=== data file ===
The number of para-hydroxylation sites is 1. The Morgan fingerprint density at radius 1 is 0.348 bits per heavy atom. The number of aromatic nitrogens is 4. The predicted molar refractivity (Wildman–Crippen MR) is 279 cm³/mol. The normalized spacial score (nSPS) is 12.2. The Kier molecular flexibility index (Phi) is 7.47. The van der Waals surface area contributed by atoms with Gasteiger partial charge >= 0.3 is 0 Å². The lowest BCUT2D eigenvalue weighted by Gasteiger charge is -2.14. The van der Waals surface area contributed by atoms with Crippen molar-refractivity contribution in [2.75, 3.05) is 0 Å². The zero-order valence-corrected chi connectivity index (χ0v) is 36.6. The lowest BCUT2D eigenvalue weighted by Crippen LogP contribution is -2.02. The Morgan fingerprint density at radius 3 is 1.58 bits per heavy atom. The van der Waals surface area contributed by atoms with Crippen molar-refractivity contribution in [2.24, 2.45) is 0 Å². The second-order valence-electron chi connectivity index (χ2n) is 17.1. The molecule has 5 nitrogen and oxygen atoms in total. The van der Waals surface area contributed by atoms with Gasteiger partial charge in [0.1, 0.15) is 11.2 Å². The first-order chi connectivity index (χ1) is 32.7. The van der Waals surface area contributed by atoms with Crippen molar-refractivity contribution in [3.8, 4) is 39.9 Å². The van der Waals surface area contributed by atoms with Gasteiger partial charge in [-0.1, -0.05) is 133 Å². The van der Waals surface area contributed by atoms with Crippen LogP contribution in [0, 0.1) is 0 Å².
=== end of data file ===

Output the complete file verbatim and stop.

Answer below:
The number of para-hydroxylation sites is 1. The Morgan fingerprint density at radius 1 is 0.348 bits per heavy atom. The number of aromatic nitrogens is 4. The predicted molar refractivity (Wildman–Crippen MR) is 279 cm³/mol. The normalized spacial score (nSPS) is 12.2. The Kier molecular flexibility index (Phi) is 7.47. The van der Waals surface area contributed by atoms with Gasteiger partial charge >= 0.3 is 0 Å². The lowest BCUT2D eigenvalue weighted by Gasteiger charge is -2.14. The van der Waals surface area contributed by atoms with Crippen molar-refractivity contribution in [2.75, 3.05) is 0 Å². The zero-order valence-corrected chi connectivity index (χ0v) is 36.6. The lowest BCUT2D eigenvalue weighted by Crippen LogP contribution is -2.02. The Morgan fingerprint density at radius 3 is 1.58 bits per heavy atom. The van der Waals surface area contributed by atoms with Crippen molar-refractivity contribution in [2.24, 2.45) is 0 Å². The second-order valence-electron chi connectivity index (χ2n) is 17.1. The molecule has 5 nitrogen and oxygen atoms in total. The van der Waals surface area contributed by atoms with Gasteiger partial charge in [0.1, 0.15) is 11.2 Å². The first-order chi connectivity index (χ1) is 32.7. The van der Waals surface area contributed by atoms with Crippen molar-refractivity contribution in [3.8, 4) is 39.9 Å². The van der Waals surface area contributed by atoms with Gasteiger partial charge in [-0.1, -0.05) is 133 Å². The van der Waals surface area contributed by atoms with Crippen LogP contribution in [0, 0.1) is 0 Å².